Last year I wrote about how a government contractor identified real people and organizations in promotional materials advertising a spying product that promised to help investigators zero in on "anarchist influence" online. That contractor, NTREPID, wasn’t afraid to show off its social media monitoring graphs on the open web. Here’s a screenshot of one of those images, featuring radio program Citizen Radio, PBS and Occupy Oakland in a map that supposedly spells out "anarchist influence" in the United States:
This week Asher Wolf drew my attention to another major player in the social media spying world: Bright Planet. This company, too, doesn’t seem to care about publishing the actual Twitter handles and personal information of people it apparently believes are worthwhile targets of government surveillance, among them anarchists and occupy activists.
Bright Planet boasts DHS, CIA, and NSA as government clients, and says it partners with the Defense Logistics Agency, IBM, Northrop Grumman, Lockheed Martin, Merck and the Open Source Center, "the US Government's premier provider of foreign open source intelligence." The company offers "real time tracking, monitoring, [and] alerting" for law enforcement agencies that want to spy on social media, what it calls "Deep Web Harvesting."
Agencies can use Bright Planet to "monitor to track, Geo-locate and alert," the materials say, boasting that its "social media monitor" enables real time tracking of 5,000 users, 400 “Red Flag Terms,” and 25 locations at once.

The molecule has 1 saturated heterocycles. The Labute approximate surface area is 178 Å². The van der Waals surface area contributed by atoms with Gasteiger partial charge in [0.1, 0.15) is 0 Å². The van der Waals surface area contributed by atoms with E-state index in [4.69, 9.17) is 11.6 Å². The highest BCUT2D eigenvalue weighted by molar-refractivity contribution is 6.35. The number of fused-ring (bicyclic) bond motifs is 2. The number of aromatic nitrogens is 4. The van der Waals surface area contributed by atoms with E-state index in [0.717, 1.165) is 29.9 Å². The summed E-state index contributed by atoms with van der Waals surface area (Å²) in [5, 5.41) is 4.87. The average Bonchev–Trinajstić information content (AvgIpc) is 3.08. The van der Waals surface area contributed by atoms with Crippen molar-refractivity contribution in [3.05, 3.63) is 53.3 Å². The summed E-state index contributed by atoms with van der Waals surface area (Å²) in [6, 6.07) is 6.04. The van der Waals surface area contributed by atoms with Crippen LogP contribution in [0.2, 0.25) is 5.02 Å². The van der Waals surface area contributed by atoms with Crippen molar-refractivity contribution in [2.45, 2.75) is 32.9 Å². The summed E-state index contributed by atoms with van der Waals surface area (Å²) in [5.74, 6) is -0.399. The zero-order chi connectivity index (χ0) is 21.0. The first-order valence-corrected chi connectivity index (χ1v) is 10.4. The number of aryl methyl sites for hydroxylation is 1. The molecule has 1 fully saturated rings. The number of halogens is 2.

According to the company, the Nassau County Police Department in Long Island identified monitoring house parties and anarchists as two objectives it might use the product to achieve: "Our anarchist groups widely use social media for communication, command and control. There are various groups and individuals that we would like to passively monitor."
After showing pictures of real people smoking weed and discussing marijuana sales on Twitter, Bright Planet profiles an actual person in some detail, printing the person’s legal name as well as his personal address for all to see. The miniature dossier asserts that the person is "violent," but provides no evidence for this claim.
Another profile of a real person says that the social media user is "known for unlawful conduct, very active in Occupy Denver," and then lists the person’s former employment. If that isn’t enough, the company states that the victim of online stalking "is transgender." Two photographs of her are included on this page.
The bottom line, activists, on May Day and every day: Keep in mind that people are watching you online.